The Third Battlefront: Money
Wars and modernization force a stressed Army to fight for $25 billion more
But few disagree that the wars in Iraq and Afghanistan are taking their toll and bills are coming due. Brig. Gen. Robert Radin, deputy chief of staff for operations at the Army Materiel Command in Fort Belvoir, Va., says depots across the country will see double the number of tanks, armored personnel carriers, and radars sent back stateside for repair in 2007. Without more resources, says former Army Chief of Staff Gordon Sullivan, president of the Association of the United States Army, "The U.S. Army and Marine Corps will consume themselves, both in equipment and manpower."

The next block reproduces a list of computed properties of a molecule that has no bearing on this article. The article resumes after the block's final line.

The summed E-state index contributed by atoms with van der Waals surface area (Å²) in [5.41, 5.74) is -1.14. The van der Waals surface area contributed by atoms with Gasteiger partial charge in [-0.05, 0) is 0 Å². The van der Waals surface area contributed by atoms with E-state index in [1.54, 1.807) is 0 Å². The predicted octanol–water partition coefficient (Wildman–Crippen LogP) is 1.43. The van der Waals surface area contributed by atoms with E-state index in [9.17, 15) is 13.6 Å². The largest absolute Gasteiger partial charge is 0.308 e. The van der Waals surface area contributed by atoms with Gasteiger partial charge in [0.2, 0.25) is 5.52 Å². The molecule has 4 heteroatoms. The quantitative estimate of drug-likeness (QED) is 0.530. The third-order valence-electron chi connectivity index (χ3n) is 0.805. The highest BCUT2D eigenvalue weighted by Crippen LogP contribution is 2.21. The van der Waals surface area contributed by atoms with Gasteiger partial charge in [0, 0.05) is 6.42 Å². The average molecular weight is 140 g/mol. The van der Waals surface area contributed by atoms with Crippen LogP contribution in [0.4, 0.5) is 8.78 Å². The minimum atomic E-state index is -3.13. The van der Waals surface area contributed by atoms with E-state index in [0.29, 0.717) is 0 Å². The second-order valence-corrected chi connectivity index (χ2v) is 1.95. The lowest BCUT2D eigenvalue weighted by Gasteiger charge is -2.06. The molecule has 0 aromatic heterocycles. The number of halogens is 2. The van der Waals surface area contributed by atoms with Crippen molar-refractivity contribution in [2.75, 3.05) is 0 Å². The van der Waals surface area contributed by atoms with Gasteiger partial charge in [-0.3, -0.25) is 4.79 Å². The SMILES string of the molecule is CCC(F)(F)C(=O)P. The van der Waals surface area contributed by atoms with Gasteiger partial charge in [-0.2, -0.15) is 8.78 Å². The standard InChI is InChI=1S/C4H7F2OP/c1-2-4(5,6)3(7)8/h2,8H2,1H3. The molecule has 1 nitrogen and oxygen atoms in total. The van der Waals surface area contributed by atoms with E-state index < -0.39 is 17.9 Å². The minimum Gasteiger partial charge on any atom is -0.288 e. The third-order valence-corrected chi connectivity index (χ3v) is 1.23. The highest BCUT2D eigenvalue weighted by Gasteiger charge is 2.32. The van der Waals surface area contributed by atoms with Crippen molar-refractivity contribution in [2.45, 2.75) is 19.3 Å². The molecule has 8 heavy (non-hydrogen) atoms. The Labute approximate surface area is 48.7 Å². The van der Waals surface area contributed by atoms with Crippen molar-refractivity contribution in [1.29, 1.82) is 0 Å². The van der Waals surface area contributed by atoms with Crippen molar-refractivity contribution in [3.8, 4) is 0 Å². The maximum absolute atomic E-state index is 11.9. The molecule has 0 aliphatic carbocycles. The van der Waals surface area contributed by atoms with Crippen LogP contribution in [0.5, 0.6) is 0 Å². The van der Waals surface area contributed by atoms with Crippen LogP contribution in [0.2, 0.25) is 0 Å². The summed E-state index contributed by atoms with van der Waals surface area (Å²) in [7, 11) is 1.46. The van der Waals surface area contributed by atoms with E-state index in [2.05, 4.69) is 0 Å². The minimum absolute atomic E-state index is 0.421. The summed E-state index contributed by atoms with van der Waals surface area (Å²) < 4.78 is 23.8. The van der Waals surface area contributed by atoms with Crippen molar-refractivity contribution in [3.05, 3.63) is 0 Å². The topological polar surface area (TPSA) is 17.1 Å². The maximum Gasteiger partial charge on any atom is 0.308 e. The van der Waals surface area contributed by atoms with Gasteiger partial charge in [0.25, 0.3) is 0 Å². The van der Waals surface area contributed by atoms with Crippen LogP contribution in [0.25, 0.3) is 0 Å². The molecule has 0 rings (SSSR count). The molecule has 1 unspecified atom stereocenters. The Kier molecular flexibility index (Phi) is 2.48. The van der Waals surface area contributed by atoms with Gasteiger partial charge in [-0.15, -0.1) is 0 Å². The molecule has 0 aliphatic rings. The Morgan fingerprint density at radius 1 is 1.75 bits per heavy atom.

In past years, these repair costs, known as reset, have been covered in supplemental appropriations, makeup funding that tends to receive less scrutiny from lawmakers. But last week Congress demanded more oversight, unanimously passing an amendment proposed by Sen. John McCain that requires ongoing Afghanistan and Iraq operations to be funded in the main budget. President Bush promptly attached a presidential signing statement to the defense bill, leaving open the possibility of more supplemental funding for a military fighting two wars with no end in sight.